2. Focus

Freelancing also provides an opportunity to niche down into a particular focus area that you may not be able to touch in a traditional commercial real estate role. For Asheesh, his role in asset management was great but didn’t leave much room to be proactive, hunt for deals or learn beyond his core emphasis area. 

Asheesh says he knows many early to mid-career real estate professionals often choose employment based on the reputation of their employer, often leaving them with potentially less interesting work that may not be in their ideal focus area. In his own words, “the positive of freelancing is that it gives the person a passion project. If the goal is to own a multifamily shop but you’re working in financial services, freelancing gives that ability to go seek out your passion or long term goal area and work more creatively in it.” 

Bullpen’s freelancing role took Asheesh from being a more reactive asset manager to a more proactive acquisitions associate, responsible for underwriting transactions but also bringing in his own deals. “It’s credit to my client, I’ve had the opportunity to build relationships with brokers and keep track of a deal pipeline,” Asheesh added. “I appreciate them giving me an environment where there were challenges to take on as a freelancer.”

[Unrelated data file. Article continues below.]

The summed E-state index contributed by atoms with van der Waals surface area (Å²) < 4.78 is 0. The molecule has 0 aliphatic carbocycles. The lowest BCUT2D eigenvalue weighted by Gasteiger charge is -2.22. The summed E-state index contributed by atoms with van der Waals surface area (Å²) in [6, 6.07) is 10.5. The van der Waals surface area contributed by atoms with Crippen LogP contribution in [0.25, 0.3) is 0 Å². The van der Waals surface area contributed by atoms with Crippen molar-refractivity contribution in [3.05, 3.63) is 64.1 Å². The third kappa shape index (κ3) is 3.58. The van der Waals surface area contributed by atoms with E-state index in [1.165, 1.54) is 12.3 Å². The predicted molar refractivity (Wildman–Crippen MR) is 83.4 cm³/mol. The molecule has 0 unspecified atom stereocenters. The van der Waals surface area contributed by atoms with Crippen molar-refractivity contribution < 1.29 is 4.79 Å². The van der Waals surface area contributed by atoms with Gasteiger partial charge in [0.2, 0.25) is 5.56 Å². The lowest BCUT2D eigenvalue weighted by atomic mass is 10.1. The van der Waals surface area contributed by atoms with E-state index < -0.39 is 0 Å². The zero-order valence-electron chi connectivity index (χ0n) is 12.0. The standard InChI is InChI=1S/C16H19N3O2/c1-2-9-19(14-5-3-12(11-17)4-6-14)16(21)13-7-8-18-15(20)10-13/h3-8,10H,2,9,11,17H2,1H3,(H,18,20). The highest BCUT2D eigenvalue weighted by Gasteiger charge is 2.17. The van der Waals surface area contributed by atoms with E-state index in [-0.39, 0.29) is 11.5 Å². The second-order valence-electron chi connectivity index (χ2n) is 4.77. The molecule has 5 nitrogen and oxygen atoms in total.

Prospective freelancers take note: beginning a new freelance role can give you a chance to build critical career skills that you may not otherwise have a chance to. 

Who should become a real estate freelancer?

At Bullpen, we think of freelancing as a fantastic way to broaden your real estate horizons, but there are some scenarios that freelancing may not be a good fit for. 

Succeeding as an expert freelancer requires enough discipline and open bandwidth to be able to make a commitment to a new team, with their own deadlines and internal culture. So although we’ve seen successful freelancers with all manner of other work, education and personal commitments, if you’re focusing almost exclusively on a certain part of your life such as a time-consuming master’s degree, freelancing may not be the best fit for the time being. 

Also, Asheesh added, prospective freelancers need to be relatively self-sufficient. “Freelancing would not be a fit for someone who needs a lot of handholding,” he says. “Clients are very busy operating their business and there should be an expectation that once given direction, the freelancer should use whatever resources they have to complete the assignment.” 

Freelancing is a great option for real estate professionals who have that sense of curiosity and drive to take advantage of the free rein given to them, and use it to contribute to extraordinary client outcomes. 

Like any job, freelancing can give you back what you put into it. For driven and highly proficient commercial real estate professionals, it can provide an opportunity to diversify a skillset, refocus a career, or supplement an already successful employment arc.